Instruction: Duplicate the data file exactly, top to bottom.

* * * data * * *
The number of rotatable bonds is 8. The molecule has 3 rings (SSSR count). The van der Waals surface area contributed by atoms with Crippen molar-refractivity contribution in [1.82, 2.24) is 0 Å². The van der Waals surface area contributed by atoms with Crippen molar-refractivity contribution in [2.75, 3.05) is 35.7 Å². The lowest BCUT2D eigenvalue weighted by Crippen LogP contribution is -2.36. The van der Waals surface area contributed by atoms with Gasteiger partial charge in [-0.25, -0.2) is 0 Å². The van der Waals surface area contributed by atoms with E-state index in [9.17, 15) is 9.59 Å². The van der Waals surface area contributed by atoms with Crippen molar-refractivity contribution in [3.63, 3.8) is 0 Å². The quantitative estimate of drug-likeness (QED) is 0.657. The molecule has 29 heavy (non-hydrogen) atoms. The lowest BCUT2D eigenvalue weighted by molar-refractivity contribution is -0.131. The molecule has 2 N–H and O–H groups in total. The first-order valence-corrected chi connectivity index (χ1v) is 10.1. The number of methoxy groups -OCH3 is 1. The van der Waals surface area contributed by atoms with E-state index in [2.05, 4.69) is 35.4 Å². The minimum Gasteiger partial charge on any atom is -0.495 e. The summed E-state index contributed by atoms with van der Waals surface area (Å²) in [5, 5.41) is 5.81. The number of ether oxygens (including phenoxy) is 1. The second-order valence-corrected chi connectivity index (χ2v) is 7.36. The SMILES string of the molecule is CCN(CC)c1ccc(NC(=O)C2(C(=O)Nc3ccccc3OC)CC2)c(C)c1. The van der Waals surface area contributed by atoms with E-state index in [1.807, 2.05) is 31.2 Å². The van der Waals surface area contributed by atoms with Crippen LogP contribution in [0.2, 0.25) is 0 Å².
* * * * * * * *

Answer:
The number of rotatable bonds is 8. The molecule has 3 rings (SSSR count). The van der Waals surface area contributed by atoms with Crippen molar-refractivity contribution in [1.82, 2.24) is 0 Å². The van der Waals surface area contributed by atoms with Crippen molar-refractivity contribution in [2.75, 3.05) is 35.7 Å². The lowest BCUT2D eigenvalue weighted by Crippen LogP contribution is -2.36. The van der Waals surface area contributed by atoms with Gasteiger partial charge in [-0.25, -0.2) is 0 Å². The van der Waals surface area contributed by atoms with E-state index in [9.17, 15) is 9.59 Å². The van der Waals surface area contributed by atoms with Crippen molar-refractivity contribution in [3.63, 3.8) is 0 Å². The quantitative estimate of drug-likeness (QED) is 0.657. The molecule has 29 heavy (non-hydrogen) atoms. The lowest BCUT2D eigenvalue weighted by molar-refractivity contribution is -0.131. The molecule has 2 N–H and O–H groups in total. The first-order valence-corrected chi connectivity index (χ1v) is 10.1. The number of methoxy groups -OCH3 is 1. The van der Waals surface area contributed by atoms with E-state index in [2.05, 4.69) is 35.4 Å². The minimum Gasteiger partial charge on any atom is -0.495 e. The summed E-state index contributed by atoms with van der Waals surface area (Å²) in [5, 5.41) is 5.81. The number of ether oxygens (including phenoxy) is 1. The second-order valence-corrected chi connectivity index (χ2v) is 7.36. The SMILES string of the molecule is CCN(CC)c1ccc(NC(=O)C2(C(=O)Nc3ccccc3OC)CC2)c(C)c1. The van der Waals surface area contributed by atoms with E-state index in [1.807, 2.05) is 31.2 Å². The van der Waals surface area contributed by atoms with Crippen LogP contribution in [0.2, 0.25) is 0 Å².